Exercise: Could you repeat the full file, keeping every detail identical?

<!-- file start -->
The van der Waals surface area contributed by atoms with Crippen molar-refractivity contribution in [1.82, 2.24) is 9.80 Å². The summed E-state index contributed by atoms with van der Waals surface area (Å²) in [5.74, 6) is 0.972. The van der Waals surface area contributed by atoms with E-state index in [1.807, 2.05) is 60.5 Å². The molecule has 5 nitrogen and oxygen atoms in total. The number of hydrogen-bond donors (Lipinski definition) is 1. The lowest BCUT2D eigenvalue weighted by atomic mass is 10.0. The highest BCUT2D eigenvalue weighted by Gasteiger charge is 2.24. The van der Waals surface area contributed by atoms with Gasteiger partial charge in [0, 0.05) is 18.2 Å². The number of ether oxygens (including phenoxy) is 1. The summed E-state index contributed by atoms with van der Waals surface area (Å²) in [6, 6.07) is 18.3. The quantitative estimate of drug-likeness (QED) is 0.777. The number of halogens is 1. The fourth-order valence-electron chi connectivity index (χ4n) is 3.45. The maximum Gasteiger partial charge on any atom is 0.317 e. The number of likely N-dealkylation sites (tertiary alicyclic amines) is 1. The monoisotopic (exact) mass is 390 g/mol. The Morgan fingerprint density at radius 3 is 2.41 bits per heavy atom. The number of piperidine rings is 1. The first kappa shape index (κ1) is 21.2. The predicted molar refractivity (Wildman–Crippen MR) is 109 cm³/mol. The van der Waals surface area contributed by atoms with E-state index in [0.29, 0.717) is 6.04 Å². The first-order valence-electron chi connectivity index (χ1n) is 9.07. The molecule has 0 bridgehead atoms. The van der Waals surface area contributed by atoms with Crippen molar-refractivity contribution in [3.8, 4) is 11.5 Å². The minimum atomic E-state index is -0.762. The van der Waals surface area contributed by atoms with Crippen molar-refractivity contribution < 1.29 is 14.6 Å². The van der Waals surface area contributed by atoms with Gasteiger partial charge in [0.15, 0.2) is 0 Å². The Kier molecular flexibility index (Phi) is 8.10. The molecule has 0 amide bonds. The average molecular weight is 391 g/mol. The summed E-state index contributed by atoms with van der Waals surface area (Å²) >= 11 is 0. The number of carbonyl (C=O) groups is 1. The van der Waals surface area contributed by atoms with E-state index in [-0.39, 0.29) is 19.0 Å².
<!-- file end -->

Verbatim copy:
The van der Waals surface area contributed by atoms with Crippen molar-refractivity contribution in [1.82, 2.24) is 9.80 Å². The summed E-state index contributed by atoms with van der Waals surface area (Å²) in [5.74, 6) is 0.972. The van der Waals surface area contributed by atoms with E-state index in [1.807, 2.05) is 60.5 Å². The molecule has 5 nitrogen and oxygen atoms in total. The number of hydrogen-bond donors (Lipinski definition) is 1. The lowest BCUT2D eigenvalue weighted by atomic mass is 10.0. The highest BCUT2D eigenvalue weighted by Gasteiger charge is 2.24. The van der Waals surface area contributed by atoms with Gasteiger partial charge in [0, 0.05) is 18.2 Å². The number of ether oxygens (including phenoxy) is 1. The summed E-state index contributed by atoms with van der Waals surface area (Å²) in [6, 6.07) is 18.3. The quantitative estimate of drug-likeness (QED) is 0.777. The number of halogens is 1. The fourth-order valence-electron chi connectivity index (χ4n) is 3.45. The maximum Gasteiger partial charge on any atom is 0.317 e. The number of likely N-dealkylation sites (tertiary alicyclic amines) is 1. The monoisotopic (exact) mass is 390 g/mol. The Morgan fingerprint density at radius 3 is 2.41 bits per heavy atom. The number of piperidine rings is 1. The first kappa shape index (κ1) is 21.2. The predicted molar refractivity (Wildman–Crippen MR) is 109 cm³/mol. The van der Waals surface area contributed by atoms with E-state index in [0.29, 0.717) is 6.04 Å². The first-order valence-electron chi connectivity index (χ1n) is 9.07. The molecule has 0 bridgehead atoms. The van der Waals surface area contributed by atoms with Crippen molar-refractivity contribution in [3.8, 4) is 11.5 Å². The minimum atomic E-state index is -0.762. The van der Waals surface area contributed by atoms with Crippen molar-refractivity contribution < 1.29 is 14.6 Å². The van der Waals surface area contributed by atoms with Gasteiger partial charge in [0.15, 0.2) is 0 Å². The Kier molecular flexibility index (Phi) is 8.10. The molecule has 0 amide bonds. The average molecular weight is 391 g/mol. The summed E-state index contributed by atoms with van der Waals surface area (Å²) >= 11 is 0. The number of carbonyl (C=O) groups is 1. The van der Waals surface area contributed by atoms with E-state index in [-0.39, 0.29) is 19.0 Å².